Mbelele PM, Mohamed SY, Sauli E, Mpolya EA, Mfinanga SG, Addo KK, Heysell SK, Mpagama SG. Meta-narrative review of molecular methods for diagnosis and monitoring of multidrug-resistant tuberculosis treatment in adults. Int J Mycobacteriol 2018;7:299-309

How to cite this URL:
Mbelele PM, Mohamed SY, Sauli E, Mpolya EA, Mfinanga SG, Addo KK, Heysell SK, Mpagama SG. Meta-narrative review of molecular methods for diagnosis and monitoring of multidrug-resistant tuberculosis treatment in adults. Int J Mycobacteriol [serial online] 2018 [cited 2018 Dec 11];7:299-309. Available from: http://www.ijmyco.org/text.asp?2018/7/4/299/246916




  Introduction Top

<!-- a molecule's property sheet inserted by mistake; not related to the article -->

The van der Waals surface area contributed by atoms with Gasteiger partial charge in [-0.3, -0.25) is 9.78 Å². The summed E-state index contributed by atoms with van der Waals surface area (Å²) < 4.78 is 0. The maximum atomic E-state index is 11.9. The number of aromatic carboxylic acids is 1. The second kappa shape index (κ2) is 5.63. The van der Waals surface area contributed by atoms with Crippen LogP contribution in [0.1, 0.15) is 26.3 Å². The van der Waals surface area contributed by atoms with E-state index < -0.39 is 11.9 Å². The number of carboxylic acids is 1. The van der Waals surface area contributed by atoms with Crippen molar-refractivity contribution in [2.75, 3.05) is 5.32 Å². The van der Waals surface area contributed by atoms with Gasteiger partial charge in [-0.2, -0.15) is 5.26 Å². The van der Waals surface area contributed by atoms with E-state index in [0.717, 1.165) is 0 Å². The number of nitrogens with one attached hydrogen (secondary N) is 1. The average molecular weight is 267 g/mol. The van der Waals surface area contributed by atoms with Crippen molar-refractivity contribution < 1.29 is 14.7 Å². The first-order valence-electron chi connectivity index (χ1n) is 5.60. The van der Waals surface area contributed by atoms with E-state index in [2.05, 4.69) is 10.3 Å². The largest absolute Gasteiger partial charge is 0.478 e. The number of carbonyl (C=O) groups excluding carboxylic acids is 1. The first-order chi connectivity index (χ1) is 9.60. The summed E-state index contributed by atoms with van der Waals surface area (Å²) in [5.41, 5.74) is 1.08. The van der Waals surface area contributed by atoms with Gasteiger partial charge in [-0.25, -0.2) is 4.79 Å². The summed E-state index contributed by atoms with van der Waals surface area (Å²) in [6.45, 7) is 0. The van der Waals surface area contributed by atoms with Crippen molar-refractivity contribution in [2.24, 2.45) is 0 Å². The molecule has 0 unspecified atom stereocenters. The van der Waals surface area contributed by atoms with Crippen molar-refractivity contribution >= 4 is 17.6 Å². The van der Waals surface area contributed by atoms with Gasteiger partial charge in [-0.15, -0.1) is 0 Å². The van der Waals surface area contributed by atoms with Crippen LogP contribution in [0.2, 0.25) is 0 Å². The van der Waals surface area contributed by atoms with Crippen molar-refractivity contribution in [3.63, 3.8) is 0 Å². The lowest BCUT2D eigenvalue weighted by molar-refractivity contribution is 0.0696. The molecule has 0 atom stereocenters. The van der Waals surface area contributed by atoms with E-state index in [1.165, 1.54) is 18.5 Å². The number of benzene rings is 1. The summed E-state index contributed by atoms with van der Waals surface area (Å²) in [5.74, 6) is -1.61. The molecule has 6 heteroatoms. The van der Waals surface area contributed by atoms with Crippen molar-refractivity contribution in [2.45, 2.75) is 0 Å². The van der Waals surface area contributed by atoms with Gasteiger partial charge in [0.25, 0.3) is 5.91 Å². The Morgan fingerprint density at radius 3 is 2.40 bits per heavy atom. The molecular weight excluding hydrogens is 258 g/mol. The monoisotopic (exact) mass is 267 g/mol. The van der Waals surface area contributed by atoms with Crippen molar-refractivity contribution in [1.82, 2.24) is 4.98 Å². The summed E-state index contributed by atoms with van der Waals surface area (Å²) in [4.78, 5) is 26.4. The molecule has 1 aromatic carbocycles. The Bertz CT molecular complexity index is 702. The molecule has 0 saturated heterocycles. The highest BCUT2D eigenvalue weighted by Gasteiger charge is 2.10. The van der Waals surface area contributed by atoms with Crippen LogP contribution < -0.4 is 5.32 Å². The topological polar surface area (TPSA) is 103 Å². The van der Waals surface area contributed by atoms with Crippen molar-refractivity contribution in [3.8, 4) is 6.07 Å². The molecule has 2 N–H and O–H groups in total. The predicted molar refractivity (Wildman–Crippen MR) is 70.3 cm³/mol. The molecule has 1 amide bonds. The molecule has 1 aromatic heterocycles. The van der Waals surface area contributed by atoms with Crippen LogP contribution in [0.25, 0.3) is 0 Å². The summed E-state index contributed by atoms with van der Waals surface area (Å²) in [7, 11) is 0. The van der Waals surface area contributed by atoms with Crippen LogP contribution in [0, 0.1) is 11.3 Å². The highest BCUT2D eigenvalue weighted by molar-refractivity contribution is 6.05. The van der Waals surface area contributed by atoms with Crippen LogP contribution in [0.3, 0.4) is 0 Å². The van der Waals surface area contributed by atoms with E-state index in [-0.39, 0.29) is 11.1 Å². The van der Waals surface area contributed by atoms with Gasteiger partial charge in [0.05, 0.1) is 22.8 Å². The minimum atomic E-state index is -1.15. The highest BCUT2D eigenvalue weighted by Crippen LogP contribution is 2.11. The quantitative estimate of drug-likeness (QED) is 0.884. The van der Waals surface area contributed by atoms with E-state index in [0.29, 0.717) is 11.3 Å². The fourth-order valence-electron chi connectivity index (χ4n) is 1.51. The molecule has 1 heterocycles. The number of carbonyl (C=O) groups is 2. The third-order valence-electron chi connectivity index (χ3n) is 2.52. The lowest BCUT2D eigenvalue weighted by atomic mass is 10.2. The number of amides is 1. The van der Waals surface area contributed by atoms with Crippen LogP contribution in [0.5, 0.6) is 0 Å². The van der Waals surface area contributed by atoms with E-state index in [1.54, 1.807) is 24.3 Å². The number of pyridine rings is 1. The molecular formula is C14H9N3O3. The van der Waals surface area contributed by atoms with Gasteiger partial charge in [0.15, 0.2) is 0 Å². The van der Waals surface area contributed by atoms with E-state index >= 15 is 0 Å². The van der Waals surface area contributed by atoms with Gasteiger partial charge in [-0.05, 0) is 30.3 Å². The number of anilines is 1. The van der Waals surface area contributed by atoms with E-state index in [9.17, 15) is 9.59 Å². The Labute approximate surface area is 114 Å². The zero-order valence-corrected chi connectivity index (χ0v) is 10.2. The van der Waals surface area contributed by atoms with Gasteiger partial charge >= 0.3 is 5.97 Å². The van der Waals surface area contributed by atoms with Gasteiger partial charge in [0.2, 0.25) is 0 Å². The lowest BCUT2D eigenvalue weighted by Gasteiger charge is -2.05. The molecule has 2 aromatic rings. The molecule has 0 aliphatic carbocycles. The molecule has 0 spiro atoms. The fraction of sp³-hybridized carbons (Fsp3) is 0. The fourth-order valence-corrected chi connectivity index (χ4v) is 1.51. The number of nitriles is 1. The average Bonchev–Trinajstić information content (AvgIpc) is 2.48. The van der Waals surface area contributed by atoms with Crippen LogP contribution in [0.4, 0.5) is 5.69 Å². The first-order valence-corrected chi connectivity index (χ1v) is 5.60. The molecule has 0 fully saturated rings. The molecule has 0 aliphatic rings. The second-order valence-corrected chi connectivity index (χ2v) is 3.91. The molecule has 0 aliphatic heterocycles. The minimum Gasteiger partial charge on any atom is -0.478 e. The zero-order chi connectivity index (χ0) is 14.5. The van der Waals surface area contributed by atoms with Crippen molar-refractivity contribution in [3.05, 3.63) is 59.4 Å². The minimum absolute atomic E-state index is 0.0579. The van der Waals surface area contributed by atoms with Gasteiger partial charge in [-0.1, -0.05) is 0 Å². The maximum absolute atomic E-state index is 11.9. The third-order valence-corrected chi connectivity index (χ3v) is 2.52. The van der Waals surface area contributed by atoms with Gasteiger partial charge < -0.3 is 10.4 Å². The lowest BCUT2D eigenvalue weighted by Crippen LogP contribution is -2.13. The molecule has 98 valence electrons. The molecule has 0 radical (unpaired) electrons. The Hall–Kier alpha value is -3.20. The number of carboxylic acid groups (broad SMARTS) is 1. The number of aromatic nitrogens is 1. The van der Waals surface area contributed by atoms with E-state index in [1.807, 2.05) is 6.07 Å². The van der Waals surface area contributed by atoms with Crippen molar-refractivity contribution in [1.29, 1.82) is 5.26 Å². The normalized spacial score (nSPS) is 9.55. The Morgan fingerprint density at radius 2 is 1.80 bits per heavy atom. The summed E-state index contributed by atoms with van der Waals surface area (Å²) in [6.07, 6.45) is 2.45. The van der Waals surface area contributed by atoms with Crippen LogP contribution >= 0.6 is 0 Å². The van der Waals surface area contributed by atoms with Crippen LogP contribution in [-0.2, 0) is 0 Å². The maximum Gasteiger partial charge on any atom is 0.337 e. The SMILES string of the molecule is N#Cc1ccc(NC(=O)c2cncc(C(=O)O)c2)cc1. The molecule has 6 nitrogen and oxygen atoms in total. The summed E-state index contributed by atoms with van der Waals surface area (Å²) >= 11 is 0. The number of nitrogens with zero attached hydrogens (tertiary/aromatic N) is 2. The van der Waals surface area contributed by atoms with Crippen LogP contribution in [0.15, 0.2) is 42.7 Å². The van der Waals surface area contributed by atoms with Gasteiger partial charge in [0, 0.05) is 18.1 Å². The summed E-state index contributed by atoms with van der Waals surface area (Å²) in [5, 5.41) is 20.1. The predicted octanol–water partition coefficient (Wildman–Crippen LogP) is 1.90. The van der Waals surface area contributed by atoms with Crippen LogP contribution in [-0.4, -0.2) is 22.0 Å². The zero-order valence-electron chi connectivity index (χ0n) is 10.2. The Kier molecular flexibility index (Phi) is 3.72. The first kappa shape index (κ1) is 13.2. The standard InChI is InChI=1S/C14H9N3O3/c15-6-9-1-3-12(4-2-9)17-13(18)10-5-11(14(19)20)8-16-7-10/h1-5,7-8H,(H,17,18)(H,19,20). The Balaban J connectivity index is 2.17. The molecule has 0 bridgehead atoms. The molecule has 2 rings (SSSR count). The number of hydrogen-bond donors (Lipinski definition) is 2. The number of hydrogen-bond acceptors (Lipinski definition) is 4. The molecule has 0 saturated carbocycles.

Treatment of multidrug-resistant tuberculosis (MDR-TB) defined as TB disease caused by Mycobacterium tuberculosis complex (MTBC) strains with resistance to rifampicin (RIF) and isoniazid is complex.[1] There are now multiple treatment regimens and duration options for MDR-TB, depending on patient characteristics and MTBC drug-susceptibility testing (DST) results.[1],[2] These regimens contain at least five effective drugs consisting of one fluoroquinolone (FQ: levofloxacin, moxifloxacin, and gatifloxacin), one second-line injectable drug (SLID: kanamycin, amikacin, and capreomycin), two other core drugs (e.g., ethionamide/prothionamide, cycloserine/terizidone, linezolid, and clofazimine), and add-on drugs (high-dose isoniazid, pyrazinamide, and ethambutol). Pre-extensively drug-resistant TB (pre-XDR TB) and XDR-TB are defined as either resistance to FQs or SLIDs for pre-XDR TB or resistance to both FQs and SLIDs for XDR-TB. Both require individualized regimens by substituting the offending drugs, preferably with a drug such as bedaquiline.[2],[3] Evidence from South Africa TB program shows that bedaquiline-containing regimens for treating MDR-TB and XDR-TB patients considerably reduced mortality as compared to other regimens. The recent WHO rapid communication prefers an all oral bedaquiline-containing second-line regimen, should DST results otherwise allow.[4] The new World Health Organization (WHO) guidance has not only emphasized the importance of DST but also generally ushered in a new era of more personalized focus on bedaquiline-containing treatment regimens.[5] Regardless of regimen used, all patients with MDR-TB require routine monthly microbiological monitoring to track their progress and identify treatment failures or reversions.[6],[7]